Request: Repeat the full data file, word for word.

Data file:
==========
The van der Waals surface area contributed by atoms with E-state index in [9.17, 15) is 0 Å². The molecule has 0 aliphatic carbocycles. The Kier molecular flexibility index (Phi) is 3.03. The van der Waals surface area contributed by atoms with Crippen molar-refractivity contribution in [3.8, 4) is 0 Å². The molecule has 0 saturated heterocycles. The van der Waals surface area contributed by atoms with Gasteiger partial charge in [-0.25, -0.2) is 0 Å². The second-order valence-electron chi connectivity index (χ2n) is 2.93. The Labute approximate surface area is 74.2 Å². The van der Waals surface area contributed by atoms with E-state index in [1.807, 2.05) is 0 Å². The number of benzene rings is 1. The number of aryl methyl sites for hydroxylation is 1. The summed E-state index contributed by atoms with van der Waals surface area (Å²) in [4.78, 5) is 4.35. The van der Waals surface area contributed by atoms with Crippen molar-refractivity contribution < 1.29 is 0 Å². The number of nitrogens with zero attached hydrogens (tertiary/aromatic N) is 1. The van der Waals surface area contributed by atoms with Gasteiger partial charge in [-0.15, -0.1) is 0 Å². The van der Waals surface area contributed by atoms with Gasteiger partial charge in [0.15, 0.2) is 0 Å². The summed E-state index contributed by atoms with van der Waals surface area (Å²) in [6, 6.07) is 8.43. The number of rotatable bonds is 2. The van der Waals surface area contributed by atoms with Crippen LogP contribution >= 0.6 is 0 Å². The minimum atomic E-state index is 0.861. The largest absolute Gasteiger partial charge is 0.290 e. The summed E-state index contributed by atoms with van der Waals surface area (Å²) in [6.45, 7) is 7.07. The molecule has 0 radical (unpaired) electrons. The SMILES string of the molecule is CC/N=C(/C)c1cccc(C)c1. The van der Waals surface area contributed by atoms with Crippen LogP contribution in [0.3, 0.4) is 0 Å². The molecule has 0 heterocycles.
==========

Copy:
The van der Waals surface area contributed by atoms with E-state index in [9.17, 15) is 0 Å². The molecule has 0 aliphatic carbocycles. The Kier molecular flexibility index (Phi) is 3.03. The van der Waals surface area contributed by atoms with Crippen molar-refractivity contribution in [3.8, 4) is 0 Å². The molecule has 0 saturated heterocycles. The van der Waals surface area contributed by atoms with Gasteiger partial charge in [-0.25, -0.2) is 0 Å². The second-order valence-electron chi connectivity index (χ2n) is 2.93. The Labute approximate surface area is 74.2 Å². The van der Waals surface area contributed by atoms with E-state index in [1.807, 2.05) is 0 Å². The number of benzene rings is 1. The number of aryl methyl sites for hydroxylation is 1. The summed E-state index contributed by atoms with van der Waals surface area (Å²) in [4.78, 5) is 4.35. The van der Waals surface area contributed by atoms with Crippen molar-refractivity contribution < 1.29 is 0 Å². The number of nitrogens with zero attached hydrogens (tertiary/aromatic N) is 1. The van der Waals surface area contributed by atoms with Gasteiger partial charge in [-0.15, -0.1) is 0 Å². The van der Waals surface area contributed by atoms with Gasteiger partial charge in [0.15, 0.2) is 0 Å². The summed E-state index contributed by atoms with van der Waals surface area (Å²) in [6, 6.07) is 8.43. The number of rotatable bonds is 2. The van der Waals surface area contributed by atoms with Crippen LogP contribution >= 0.6 is 0 Å². The minimum atomic E-state index is 0.861. The largest absolute Gasteiger partial charge is 0.290 e. The summed E-state index contributed by atoms with van der Waals surface area (Å²) in [6.45, 7) is 7.07. The molecule has 0 radical (unpaired) electrons. The SMILES string of the molecule is CC/N=C(/C)c1cccc(C)c1. The van der Waals surface area contributed by atoms with Crippen LogP contribution in [0.3, 0.4) is 0 Å². The molecule has 0 heterocycles.